Like I’ve said in earlier posts, I’m trying to contain my planning for my upcoming Camino de Santiago in September. Before stepping foot on the path, though, there’s a lot of planning that can go into such a trip.
For my brain, this is exactly the kind of thing it loves. Research, planning, analysis, spreadsheets. It’s completely why I do what I do in my non-travel life.
Getting from Halifax to Spain and back
Given the time I’ve already spent in the area, I have a pretty good handle on the geography of Spain and the options for getting in and out of the country. For our inbound journey, we know we want to start from Madrid. It’s a nice, central entry point, and there are easy connections to Leon. On paper, it looks to be the most efficient route into our Camino adventure. However, it’s always fun to see if there are other options.
In the past, I’ve done a lot of route brainstorming. I look at a map, find the major towns and cities between my destinations and start plugging options into airfare aggregators and national train system websites. That’s how I discovered you could take a combo ferry-rail trip between Dublin and London instead of flying (but that’s a whole other trip).
I’m embarrassed to admit, completely by accident, I found a site called Rome2Rio, which lets you plug in any two destinations – IN THE WORLD – and it provides a range of transportation options and cost estimates. It factors in major airlines, low-cost carriers, national train systems, buses and coaches, and public transportation. I am dazzled by it.
For Camino planning, it’s provided common sense routes and rather lovely maps. The journey seems rather straightforward, as the crow flies:
The air route options are numerous, but the site shows you all kinds of interesting combinations of routes. The flight costs are estimates, as my tentative dates in September are too far out for most booking engines.
Finally, and of great interest to me, is the precise train route map it produces. It actually goes through some places I’d like to see between Madrid and Leon. Hmm, stops along the way?
For the journey back to Canada, however, I’ve been using this tool a lot to identify possible routes out of country, including a trip back to Barcelona, more time in Madrid, or even wandering down to Portugal to depart through Porto or Lisbon. I’ve never been to Portugal and it would be fun to add a bit of new sightseeing to what will already be a tremendous adventure. On advice of my sage counsel (Lori at pitcherplantnl.com), I’m going to do some total cost analysis that we’ll use to inform our final-final decision-making. Stay tuned!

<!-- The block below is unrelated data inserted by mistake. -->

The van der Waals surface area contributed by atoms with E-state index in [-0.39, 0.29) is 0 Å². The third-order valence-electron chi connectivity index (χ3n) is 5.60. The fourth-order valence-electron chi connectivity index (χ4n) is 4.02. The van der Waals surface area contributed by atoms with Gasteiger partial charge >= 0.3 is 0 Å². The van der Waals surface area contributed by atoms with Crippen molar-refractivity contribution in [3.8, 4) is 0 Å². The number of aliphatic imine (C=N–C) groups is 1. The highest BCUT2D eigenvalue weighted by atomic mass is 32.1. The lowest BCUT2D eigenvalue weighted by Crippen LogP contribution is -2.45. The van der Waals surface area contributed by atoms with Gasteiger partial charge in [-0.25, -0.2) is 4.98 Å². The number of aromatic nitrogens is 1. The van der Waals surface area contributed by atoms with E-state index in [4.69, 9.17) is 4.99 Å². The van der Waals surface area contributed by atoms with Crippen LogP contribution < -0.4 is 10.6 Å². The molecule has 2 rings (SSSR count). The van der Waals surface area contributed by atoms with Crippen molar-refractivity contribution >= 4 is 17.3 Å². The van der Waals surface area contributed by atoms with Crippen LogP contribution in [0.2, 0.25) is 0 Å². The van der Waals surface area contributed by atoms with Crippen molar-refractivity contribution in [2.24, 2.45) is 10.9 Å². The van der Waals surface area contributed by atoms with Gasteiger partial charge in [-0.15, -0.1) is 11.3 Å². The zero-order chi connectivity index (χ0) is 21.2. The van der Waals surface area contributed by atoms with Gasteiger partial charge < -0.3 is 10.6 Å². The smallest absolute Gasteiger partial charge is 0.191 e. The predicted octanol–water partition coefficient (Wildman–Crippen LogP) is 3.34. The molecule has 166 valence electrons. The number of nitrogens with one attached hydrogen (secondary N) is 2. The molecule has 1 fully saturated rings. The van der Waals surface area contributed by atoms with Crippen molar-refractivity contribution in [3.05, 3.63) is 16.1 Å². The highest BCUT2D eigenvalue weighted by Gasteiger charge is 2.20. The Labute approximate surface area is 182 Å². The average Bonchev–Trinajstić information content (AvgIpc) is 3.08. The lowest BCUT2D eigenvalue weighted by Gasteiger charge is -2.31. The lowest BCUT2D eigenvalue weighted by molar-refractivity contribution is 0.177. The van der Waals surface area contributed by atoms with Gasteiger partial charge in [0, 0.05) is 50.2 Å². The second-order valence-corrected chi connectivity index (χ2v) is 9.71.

I love taking the train, and do so as much as possible when I travel. I traveled by train a lot when I was in Spain in 2011, and have a lot of experience with RENFE and, based on my Trenhotel experience, their website of questionable utility. If we do end up in Portugal, it’ll be my first time with Portugal’s rail service, CP (Comboios de Portugal). Since I haven’t a sweet clue where to begin with that system, I’ll spend some time with Seat61.com getting to know the tricks to getting along when my Portuguese language skills are as great as my Italian language skills (hint: enthusiastic gestures, great accent, all English).
Games frequent fliers play
All of this planning fun has landed us at the same conclusion: we’re going to fly from Halifax to Madrid (precise routes pending) and then take the train to Leon to start walking from there. However, since the plan is to fly on points, there’s a bit of gamesmanship required to find a route that is a) not completely absurd; and, b) not ridiculously high in fees. Thus, began an early-morning research project that turned into this:
This process requires a lot of trial-and-error to find route and price patterns, more than most people would have the patience or stomachs for. However, I am made of particularly frugal cloth and it is my solemn intention to not spend a penny more than I have to. At least when it involves giving it to airlines (and one airline in particular) who excel at treating passengers like flying garbage and delight in making their lives miserable while extracting their last remaining pennies for things like seats and thimbles of water.
Whew. Well, okay then. All that to say I’d rather have more money to spend on pimientos de Padron.
We’re looking at all of these options and adventures for a couple of reasons. Practically speaking, I’d like to spend less money on travel if it’s possible. Less practically, but for more fulfilling reasons, we’re trying to squeeze every bit of excitement out of this adventure.
Tell us: how did do you pinch pennies on your Camino transportation planning? How did you get in and out of the country? Share you travel planning experiences in the comments!